The English word usury is recorded 22 times in the KJV Old Testament. Its New Testament use, found only in Matthew 25:27 and Luke 19:23, comes from the Greek tokos (Strong's Concordance #G5110) which means interest received on money. Interestingly, in the Old Testament, usury is derived from five different Hebrew words!
The most common term translated as usury is neshek (Strong's #H5392). Both it and masha (#H4855 used only in Nehemiah) are defined as any interest paid on a debt. Nashah (#H5383) references a creditor who charges interest while nasha (#5378) refers to the person who borrows from someone extracting the additional money.
The final word translated usury, found four times in Deuteronomy 23:19 - 20, is nashak (Strong's #H5391). Nashak is fascinating in that it literally means, "to bite" or "strike with a sting," alluding to the painfulness of needing to borrow cash. In other Old Testament places it is used to denote the attacking behavior of an adder (Genesis 49:17), fiery serpents (Numbers 21:6) and even the mythical cockatrice (Jeremiah 8:17)!
In the Bible, usury is the charging of ANY interest no matter how small (Exodus 22:25, Leviticus 25:36 - 37, Nehemiah 5:1 - 11). God prohibited the Israelites from charging their fellow citizens interest but allowed them to do so with "strangers" (Gentiles or those not citizens, Deuteronomy 23:19 - 20).
Although interest could not be levied for personal loans among Israelites (to buy food, shelter or clothes, pay taxes, etc.), Scripture did not forbid appropriate interest charged for business (commercial) activities.
In modern times, usury usually means the lending of money at an exorbitant rate or in excess of a legal limit.
Did you know . . .
The First Council of Nicaea, in 325 A.D., forbade the Catholic clergy from charging interest of any amount or kind. The seriousness with which they viewed the profiting from such a practice is reflected in Canon 17 which states, "if after this decree any one (the clergy) be found to receive usury, whether he accomplish it by secret transaction or otherwise . . . he shall be deposed from the clergy and his name stricken from the list."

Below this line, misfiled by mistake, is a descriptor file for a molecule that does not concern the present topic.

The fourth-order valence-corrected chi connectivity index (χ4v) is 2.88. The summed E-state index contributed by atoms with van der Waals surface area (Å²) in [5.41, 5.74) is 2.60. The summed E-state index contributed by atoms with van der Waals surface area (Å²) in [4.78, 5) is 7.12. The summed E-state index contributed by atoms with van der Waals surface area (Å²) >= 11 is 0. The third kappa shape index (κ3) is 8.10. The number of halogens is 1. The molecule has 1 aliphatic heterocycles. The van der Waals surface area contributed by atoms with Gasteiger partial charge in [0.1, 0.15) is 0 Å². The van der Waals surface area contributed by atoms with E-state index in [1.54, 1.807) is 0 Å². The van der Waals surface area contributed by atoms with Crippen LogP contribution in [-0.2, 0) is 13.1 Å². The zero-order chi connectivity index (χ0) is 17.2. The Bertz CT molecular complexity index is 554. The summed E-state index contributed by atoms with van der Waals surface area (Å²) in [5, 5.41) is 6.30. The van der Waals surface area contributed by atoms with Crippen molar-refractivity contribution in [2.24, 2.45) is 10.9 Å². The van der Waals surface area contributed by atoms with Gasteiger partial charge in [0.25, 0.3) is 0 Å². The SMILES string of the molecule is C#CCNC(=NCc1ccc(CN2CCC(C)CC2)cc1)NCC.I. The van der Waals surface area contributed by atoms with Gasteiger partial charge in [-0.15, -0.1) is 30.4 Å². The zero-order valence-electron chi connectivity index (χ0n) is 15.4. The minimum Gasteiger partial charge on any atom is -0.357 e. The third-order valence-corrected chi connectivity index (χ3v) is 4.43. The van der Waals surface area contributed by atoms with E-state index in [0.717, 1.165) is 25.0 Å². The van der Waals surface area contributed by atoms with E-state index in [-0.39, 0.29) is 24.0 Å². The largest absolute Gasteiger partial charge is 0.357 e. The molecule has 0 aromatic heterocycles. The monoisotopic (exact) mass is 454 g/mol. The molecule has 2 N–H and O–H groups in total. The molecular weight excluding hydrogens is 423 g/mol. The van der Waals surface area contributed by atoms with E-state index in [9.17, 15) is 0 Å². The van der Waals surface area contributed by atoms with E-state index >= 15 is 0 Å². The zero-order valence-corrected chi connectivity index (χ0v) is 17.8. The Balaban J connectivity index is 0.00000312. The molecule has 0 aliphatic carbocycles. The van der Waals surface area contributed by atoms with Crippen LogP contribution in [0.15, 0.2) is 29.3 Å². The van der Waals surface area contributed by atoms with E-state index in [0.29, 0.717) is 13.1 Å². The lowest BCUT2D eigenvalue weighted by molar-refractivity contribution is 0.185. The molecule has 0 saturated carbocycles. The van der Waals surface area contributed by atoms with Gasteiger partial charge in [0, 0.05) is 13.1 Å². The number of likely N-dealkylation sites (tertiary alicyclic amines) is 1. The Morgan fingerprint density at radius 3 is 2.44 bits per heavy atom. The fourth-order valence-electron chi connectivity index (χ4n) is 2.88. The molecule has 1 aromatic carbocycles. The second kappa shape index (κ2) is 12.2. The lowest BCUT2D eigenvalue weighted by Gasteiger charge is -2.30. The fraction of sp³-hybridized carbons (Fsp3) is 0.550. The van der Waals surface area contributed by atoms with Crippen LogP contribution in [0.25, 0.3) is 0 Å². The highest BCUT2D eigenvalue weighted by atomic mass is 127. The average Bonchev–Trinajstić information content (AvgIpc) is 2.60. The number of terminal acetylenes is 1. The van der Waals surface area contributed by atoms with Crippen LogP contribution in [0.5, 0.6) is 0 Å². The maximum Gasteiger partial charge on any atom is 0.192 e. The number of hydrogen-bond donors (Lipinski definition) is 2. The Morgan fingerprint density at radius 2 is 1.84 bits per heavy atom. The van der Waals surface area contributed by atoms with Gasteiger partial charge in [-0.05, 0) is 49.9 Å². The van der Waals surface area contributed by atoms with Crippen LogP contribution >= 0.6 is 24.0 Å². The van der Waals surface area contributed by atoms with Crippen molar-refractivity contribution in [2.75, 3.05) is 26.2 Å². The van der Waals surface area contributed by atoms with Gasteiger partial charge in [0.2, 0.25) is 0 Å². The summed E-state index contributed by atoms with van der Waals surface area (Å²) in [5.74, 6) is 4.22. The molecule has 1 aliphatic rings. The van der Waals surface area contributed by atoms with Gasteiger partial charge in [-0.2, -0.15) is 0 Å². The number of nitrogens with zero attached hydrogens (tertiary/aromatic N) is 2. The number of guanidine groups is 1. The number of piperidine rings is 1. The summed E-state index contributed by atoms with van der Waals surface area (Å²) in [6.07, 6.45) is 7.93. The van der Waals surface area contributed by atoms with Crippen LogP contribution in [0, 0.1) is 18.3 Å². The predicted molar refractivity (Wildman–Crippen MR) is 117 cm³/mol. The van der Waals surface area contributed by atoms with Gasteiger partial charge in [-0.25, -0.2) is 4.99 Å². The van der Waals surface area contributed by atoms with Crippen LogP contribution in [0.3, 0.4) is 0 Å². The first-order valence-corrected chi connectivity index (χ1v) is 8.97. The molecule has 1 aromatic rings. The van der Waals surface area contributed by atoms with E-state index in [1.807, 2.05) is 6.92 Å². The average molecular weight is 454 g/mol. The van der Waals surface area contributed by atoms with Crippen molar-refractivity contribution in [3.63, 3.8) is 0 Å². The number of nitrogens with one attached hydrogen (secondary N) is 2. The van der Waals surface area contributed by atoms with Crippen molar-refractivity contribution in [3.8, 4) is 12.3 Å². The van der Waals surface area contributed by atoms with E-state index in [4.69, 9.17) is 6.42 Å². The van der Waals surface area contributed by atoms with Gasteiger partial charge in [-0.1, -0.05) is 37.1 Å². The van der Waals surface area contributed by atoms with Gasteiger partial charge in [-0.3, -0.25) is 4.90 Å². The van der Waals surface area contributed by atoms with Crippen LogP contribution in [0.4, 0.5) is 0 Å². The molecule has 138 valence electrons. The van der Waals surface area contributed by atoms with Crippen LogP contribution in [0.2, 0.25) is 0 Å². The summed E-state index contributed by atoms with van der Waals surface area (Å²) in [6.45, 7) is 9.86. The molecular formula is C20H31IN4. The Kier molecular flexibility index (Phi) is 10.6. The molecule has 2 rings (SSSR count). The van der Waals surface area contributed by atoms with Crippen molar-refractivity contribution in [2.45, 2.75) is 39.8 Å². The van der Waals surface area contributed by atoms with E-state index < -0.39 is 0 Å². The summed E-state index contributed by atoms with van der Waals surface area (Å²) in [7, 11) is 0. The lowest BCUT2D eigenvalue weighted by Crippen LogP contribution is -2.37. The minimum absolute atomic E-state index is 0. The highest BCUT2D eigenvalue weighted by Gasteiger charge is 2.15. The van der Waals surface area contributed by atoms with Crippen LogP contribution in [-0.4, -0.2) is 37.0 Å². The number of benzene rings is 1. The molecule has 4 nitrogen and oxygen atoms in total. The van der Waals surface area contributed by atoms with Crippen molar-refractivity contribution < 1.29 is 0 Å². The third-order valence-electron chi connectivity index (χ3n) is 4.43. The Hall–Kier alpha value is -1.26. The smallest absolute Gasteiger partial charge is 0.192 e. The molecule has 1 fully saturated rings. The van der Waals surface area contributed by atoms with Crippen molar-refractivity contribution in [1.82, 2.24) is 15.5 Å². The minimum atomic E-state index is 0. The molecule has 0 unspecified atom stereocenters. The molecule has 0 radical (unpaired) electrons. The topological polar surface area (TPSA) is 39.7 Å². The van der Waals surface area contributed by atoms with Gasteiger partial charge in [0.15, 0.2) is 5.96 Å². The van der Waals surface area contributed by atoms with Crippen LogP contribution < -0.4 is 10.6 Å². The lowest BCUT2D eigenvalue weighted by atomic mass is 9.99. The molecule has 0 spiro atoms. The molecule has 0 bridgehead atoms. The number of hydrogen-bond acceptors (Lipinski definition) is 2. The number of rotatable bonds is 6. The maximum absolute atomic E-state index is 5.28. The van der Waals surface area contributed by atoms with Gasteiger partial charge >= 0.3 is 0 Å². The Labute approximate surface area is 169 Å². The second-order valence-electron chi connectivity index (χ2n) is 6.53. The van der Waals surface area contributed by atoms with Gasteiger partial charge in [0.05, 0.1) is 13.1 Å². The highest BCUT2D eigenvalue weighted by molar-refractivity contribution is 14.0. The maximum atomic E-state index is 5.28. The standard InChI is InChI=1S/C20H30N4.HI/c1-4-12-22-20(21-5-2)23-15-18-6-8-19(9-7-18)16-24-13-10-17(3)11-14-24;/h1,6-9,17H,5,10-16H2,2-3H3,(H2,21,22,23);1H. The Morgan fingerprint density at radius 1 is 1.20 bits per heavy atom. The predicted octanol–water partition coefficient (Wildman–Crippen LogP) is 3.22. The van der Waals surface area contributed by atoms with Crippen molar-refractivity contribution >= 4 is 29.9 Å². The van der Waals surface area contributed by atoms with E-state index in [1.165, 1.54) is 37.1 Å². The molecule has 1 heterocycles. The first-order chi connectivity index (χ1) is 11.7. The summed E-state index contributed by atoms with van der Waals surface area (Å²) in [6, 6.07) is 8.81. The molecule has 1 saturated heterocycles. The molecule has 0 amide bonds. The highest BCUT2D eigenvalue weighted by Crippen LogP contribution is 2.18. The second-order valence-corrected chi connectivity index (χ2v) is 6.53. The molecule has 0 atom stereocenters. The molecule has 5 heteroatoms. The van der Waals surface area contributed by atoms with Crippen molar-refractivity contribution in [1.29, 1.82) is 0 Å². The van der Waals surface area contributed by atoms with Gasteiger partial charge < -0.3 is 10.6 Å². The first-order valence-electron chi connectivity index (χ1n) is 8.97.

Jews got involved in banking because, in the middle ages, capital was needed that was not provided by Christians. The reason for this is that the church (Catholics) strictly prohibited charging interest between Christians on pain of excommunication. This left the door open for Jews, who were not under this rule, to lend money with usury without any competition from others (The 1906 Jewish Encyclopedia).
"The consequence of the condemnation of usury by the church was to throw all the dealing in money in the early middle ages into the hands of the Jews" (1911 Encyclopedia Britannica).
The kings of England and France also highly prized Jewish capital since they could (at a later time) demand their interest be returned. Their need was so great that they even required compensation for every Jew who converted to Christianity!
The Westminster Confession of Faith, upheld by Reformed (Calvinistic) Churches, teaches that the charging of usury (any interest) is a sin prohibited by the eighth commandment ("Thou shall not steal," Exodus 20:15).